(An ‘expert’ teaches the young bewildered and confused student)
On the back of the flimsy wooden disposable chop stick packet at the local Chinese Buffet, there are instructions and diagrams on how to operate them. Sierra and Eben said that there are NO forks anywhere in the country, we’ll have to bring our own in our back pockets or master chop sticks. So the husband and I have been going to the local Chinese buffet for lunch on a weekly basis to practice. Rule is, you’re not allowed to unroll the napkin of western utensils. Don’t touch it. Chop sticks only, included on fried rice. We’ve gotten pretty skilled. So when the son came home from college for study days, we thought we’d try to break him in. He was skeptical at first. Only ever played around with them and certainly never ate a whole meal with them.
Since mom worked in a Chinese restaurant in West Reading for many years, beginning as a hostess at age 15, then a waitress then a cook, she corrected Todd’s form which consisted of wrapping his big muscular blacksmithing fingers around those dainty sticks and getting the food into his mouth anyway he could. The ring finger inbetween the two chopsticks was throwing him off.
(Notice how swiftly their chopsticks move as they master their technique)
But by the end of the meal, the boys were getting almost everything on their plates into their mouths. Rice remained a challenge. We think the secret might be, getting low and moving the hand at rapid speed!The little Chinese waitresses were walking by our table smiling at us. And they were delighted to hear at the check out that we were heading to China.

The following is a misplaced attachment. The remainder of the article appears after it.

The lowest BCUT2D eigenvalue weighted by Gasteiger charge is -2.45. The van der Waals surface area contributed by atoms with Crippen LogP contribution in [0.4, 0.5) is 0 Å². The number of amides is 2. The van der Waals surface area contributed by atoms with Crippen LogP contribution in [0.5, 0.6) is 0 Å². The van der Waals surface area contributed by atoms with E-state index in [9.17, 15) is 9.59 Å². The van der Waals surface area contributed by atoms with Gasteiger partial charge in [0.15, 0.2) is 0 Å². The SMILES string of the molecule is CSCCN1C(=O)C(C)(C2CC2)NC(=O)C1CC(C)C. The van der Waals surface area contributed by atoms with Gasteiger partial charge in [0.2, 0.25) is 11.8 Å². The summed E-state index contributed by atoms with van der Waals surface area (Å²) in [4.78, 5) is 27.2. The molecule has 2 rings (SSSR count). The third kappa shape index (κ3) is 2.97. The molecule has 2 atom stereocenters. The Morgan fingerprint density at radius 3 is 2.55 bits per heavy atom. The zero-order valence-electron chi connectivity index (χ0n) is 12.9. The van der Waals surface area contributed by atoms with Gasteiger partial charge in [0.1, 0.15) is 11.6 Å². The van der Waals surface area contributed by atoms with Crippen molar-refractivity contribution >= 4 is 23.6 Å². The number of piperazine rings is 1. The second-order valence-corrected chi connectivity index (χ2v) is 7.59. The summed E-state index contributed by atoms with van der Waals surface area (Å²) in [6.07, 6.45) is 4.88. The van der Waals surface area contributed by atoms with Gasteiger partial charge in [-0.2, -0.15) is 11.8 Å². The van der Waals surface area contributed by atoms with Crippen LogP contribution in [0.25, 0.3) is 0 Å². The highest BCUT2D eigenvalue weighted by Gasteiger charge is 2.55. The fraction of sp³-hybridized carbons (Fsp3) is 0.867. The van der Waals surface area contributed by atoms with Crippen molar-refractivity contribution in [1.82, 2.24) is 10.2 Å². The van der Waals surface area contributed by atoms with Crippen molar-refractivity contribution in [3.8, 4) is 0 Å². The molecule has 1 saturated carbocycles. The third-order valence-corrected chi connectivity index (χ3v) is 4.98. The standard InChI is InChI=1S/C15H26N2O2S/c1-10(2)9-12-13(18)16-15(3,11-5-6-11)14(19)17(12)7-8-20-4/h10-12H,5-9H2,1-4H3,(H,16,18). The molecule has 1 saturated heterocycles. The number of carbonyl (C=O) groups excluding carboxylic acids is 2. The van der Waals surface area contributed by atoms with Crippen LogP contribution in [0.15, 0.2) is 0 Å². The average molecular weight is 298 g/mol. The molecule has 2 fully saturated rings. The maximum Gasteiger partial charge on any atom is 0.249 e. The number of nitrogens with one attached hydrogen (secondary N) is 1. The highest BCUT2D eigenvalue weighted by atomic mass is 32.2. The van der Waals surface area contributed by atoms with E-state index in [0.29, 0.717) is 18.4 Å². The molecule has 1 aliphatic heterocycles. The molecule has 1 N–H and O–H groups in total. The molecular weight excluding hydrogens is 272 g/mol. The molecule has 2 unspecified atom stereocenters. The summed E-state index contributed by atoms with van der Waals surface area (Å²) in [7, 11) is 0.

(Confidence quickly moved into cockiness as they attempted to eat ice cream and then magically use the chopsticks to levitate the entire ice cream dish)
Although my daughter tells me that chunky, fried, sweet General Tso’s Chicken is NOT the kind of foods we can expect to find in real Sichuan China cuisine- coagulated duck blood chunks, webbed duck feet, chicken feet, which they absolutely adore and is sold by the bagfuls in Walmart like beef jerky, is more like it. No one knows where the white meat of the chicken goes- probably to the emperors in the palace somewhere. The common folk never see it. The other night out for dinner, they found a rooster waddle (chunk of waggy neck flesh under its head) and a rooster comb (jagged headress) in their food. Yeah . Yeah. Oh, and on the street, you can buy skewered sparrows with bulging eyes, dried up and roasted.
Sierra and Eben also claim that for them, diarrhea is just an accepted way of life. We might all be coming back with a little less of us.
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